Stephanie Schneider is the founder of Glasnost, a line of ethical rainwear in classic designs that might actually turn your rainy weather dread into something more like glee.
Stephanie will be showing her wares at Circle Craft show this weekend (November 7-11) so we thought that now would be a great time to catch up and learn more about her story and the insights she’s gained since starting up her business 13 years ago. Plus, they say rain is in the forecast…
When you first started Glasnost in 2006 your mission was largely to “find your own voice”. What circumstances initially inspired you to search for that voice through designing and sewing rainwear?
I have always been a maker rooted in practicality, and so when I needed a raincoat I decided to make one. I was on a bit of a kick to see if I could make all the things I needed.
How has your mission changed over the years?
Well I suppose the mission changed from making myself a raincoat to making them for others!
What have been the most significant self discoveries that you’ve made since beginning Glasnost?
Probably how persistent and stubborn I am. Really nothing is more challenging than running a small business and being a mother of two. I suppose I have proven to myself that I am resilient.
How pertinent is the Russian translation of glasnost (“openness”) to your brand today?
Openness is just as important today as it was when I was originally inspired by the word. The transparency of my business is the core of its operation. I make all the garments myself and sell them direct to consumer. I build relationships with many of my clients, and invite them into the studio. There is something refreshingly simple about my process as compared with most fast fashion culture.
Tell me about the experience and/or garment that triggered your conscientious attitude towards consumerism.
It was a combination of things in my 20’s that lead me down this path, but I always knew I wanted to contribute to our local manufacturing industry. I took an environmental studies course that really rattled me and made me realize that I wanted to make changes to help with over consumption.
You reference your upbringing in interior BC as inspiration. How is your current urban setting reflected in your designs?
The urban setting can be pretty overwhelming and hectic. This is why I design coats with minimal details. I have leaned into natural fibres in opposition to the constructed world around me.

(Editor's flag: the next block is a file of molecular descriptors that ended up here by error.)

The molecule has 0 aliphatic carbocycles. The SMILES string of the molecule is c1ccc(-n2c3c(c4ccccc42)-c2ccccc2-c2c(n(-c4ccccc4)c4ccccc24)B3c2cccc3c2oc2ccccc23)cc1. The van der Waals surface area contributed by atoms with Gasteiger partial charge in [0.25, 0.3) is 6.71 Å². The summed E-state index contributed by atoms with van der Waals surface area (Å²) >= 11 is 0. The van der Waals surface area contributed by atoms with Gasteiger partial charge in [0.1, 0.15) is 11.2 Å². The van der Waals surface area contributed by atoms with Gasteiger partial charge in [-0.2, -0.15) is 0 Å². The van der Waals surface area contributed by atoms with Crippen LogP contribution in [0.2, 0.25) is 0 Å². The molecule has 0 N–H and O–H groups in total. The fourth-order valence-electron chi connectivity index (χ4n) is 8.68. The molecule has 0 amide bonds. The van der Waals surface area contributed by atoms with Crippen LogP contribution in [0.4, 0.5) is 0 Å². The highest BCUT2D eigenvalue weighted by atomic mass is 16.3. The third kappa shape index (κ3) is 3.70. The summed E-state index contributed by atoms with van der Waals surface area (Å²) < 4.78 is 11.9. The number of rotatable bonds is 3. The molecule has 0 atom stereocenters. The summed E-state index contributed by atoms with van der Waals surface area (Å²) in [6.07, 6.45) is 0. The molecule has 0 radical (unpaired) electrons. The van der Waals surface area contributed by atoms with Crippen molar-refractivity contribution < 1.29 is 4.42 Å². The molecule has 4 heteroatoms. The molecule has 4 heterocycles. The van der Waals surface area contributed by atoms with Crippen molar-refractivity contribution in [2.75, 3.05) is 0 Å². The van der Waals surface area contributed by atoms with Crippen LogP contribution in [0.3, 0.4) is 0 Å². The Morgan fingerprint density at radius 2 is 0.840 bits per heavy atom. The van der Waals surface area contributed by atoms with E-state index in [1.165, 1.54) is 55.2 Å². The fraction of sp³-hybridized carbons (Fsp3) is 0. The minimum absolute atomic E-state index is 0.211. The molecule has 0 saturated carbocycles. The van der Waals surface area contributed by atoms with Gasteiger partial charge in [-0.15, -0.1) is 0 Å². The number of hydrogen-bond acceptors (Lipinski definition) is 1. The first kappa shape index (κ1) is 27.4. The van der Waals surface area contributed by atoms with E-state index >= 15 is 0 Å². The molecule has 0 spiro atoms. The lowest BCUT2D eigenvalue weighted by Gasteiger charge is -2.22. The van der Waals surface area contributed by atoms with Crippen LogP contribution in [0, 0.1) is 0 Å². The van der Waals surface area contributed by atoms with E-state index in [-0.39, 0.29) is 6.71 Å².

Producing items that are made to essentially last a lifetime is a great model for sustainability but it’s also kind of a catch-22…how do you reconcile the realities of running a successful business with your environmental ethos? What are the compromises that you’ve had to make?
The sacrifice I’ve had to make is that my coats are made of natural fibres, and as such they won’t last forever. But the alternative is something plastic that never goes away. It means a lot to me to be involved in the slow fashion approach which combines ethics, the environment, and lasting design.
Tell us about the most memorable story that you’ve inherited along with your materials.
Well, there was the day trip to Vancouver island to visit my old leather supplier that now, in retrospect, changed the course of my life. Vern picked me up at the ferry in his RV full of leather and I bought a few hides for some bags I was making. He asked if I was interested in some waxed cotton he had. I hadn’t heard of the textile before and I was intrigued. I guess it’s safe to say I liked it.
What sort of changes do you hope to facilitate through Glasnost? What changes have you witnessed so far?
In addition to being a sustainable local option for rainwear, I am trying to help break down the gender barriers that exist in the clothing industry. I hope to make clothes for all people, and have been really satisfied seeing so many folks interested in my simple designs that fit a variety of bodies.